Some might say a not-so-good result of doing Mondo QT is how it's upped my cynicism about public servants. And government institutions that claim to have the public interest at heart. Along with skepticism about reformers who ride the other guy's corruption to a place at the same trough and progressives who think screwing over people for a buck is OK as long as you say the right thing re gay marriage. None the less, I do think nostalgically of the days when I bought more swampland in Florida. It looked so nice in the brochures.

When I started QT I was considerably more enamored of new urbanism. Though my faith was crumbling beneath the evidence of day to day life in post industrial cities. Because of its joined-at-the-hip relationship with real estate marketing and reliance on taxpayer development dollars, new urbanism is unable to speak the truth about street crime or wholeheartedly confront public corruption. An anecdote: at one of the many public forums I attended in several cities (the kind where citizens meet with municipal administrations to air concerns about drug dealers yata yata) my local Business Improvement District (BID) representative, a proselytizing new urbanista I'll call Jack Janusteller, kept claiming crime in the nabe was a matter of perception rather than reality. Till the mayor and his entourage left the room. Then Janusteller drew me aside and in a conspiratorial tone said: "Believe me, if I could sell my house I'd be gone tomorrow."

Then there's the snob thing. Despite claims to value diversity, most new urbanites have little sympathy for low income city dwellers and are actively hostile to the idea of bringing manufacturing jobs back to cities. Where they are sorely needed by a mired underclass. As example, New York State recently refused to allow the St. Lawrence Cement Company to open a facility on the outskirts of the city of Hudson. A city with an entrenched, violent drug scene and a large population of poor people who need good jobs. But the area also has a large population of affluent second homers from New York City and antique dealers who prefer things picturesque. The battle over the proposed cement factory raged for several years and many yards and store windows sported signs urging the state to say "yes" or "no" to the factory. Poor looking homes had the lion's share of the "yes" signs. But the vision of revitalization that ultimately won out was one based on leisure and consumption rather than production.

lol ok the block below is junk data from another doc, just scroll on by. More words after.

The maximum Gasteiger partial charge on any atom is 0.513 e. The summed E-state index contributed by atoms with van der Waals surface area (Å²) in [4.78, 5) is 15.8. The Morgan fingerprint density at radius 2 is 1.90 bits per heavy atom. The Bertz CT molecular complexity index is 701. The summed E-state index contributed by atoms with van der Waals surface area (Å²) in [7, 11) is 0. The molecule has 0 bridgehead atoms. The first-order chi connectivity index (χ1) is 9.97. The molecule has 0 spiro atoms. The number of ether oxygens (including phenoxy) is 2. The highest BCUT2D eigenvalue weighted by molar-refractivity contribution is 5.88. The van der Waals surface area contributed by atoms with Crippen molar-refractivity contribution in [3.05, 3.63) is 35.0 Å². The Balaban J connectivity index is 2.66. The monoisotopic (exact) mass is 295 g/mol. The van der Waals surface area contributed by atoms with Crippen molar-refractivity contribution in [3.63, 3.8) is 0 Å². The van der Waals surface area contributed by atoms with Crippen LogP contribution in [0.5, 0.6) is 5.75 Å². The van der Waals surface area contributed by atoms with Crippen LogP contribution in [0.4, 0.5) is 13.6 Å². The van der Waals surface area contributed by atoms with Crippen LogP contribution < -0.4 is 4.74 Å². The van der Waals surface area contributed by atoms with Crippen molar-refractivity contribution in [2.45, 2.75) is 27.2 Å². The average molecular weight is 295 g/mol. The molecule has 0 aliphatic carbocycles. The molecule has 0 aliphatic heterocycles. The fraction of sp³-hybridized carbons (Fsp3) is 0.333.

The new urban vision of revitalization is an airless one of movie set Yurrupeen cities and ye olde toy villages. With the under-employed living in taxpayer subsidized reservations far from zee sidewalk cafes. Except when they appear with broom or baggies in hand. New urbanists don't seem to remember that the great American cities whose decline they bemoan were the product of industrialization. And that much of their cultural vitality and social stability came from a solidly employed blue collar population.

I still believe the future of our cities is a matter of crucial importance. In that context all roads still lead to places like Springfield, Massachusetts, Camden, New Jersey and Buffalo, New York. But New Urbanism is at best head-in-the-sand boosterism, and at worst, part of the problem.

Next up in 4x4x4 Part Two: Tomorrow Land at Mondo QT. But first, one last look back. Like most Americans, I see 9/11 as a turning point in our national consciousness. And realize that policy paradigms shifted. But like Lieutenant Columbo used to say, one thing keeps bothering me. And my boss is a stickler about loose ends. So please Mister Dubya, I just have to ask-- when will Osama Bin Laden be caught?

Carola Von Hoffmannstahl-Solomonoff

"Be it ever so decadent there's no place like home!"

Tom Lehrer, Songs by Tom Lehrer, 1953

"People who like this sort of thing will find this the sort of thing they like."

Abraham Lincoln's review of a book, Bad Press, Laura Ward, 2002

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Copyright (c) 2005 by Carola Von Hoffmannstahl-Solomonoff. This material may be freely distributed subject to the terms and conditions set forth in the Open Publication License. This license relieves the author of any liability or implication of warranty, grants others permission to use the Content in whole or in part, and insures that the original author will be properly credited when Content is used. It also grants others permission to modify and redistribute the Content if they clearly mark what changes have been made, when they were made, and who made them. Finally, the license insures that if someone else bases a work on this Content, that the resultant work will be made available under the Open Publication License as well.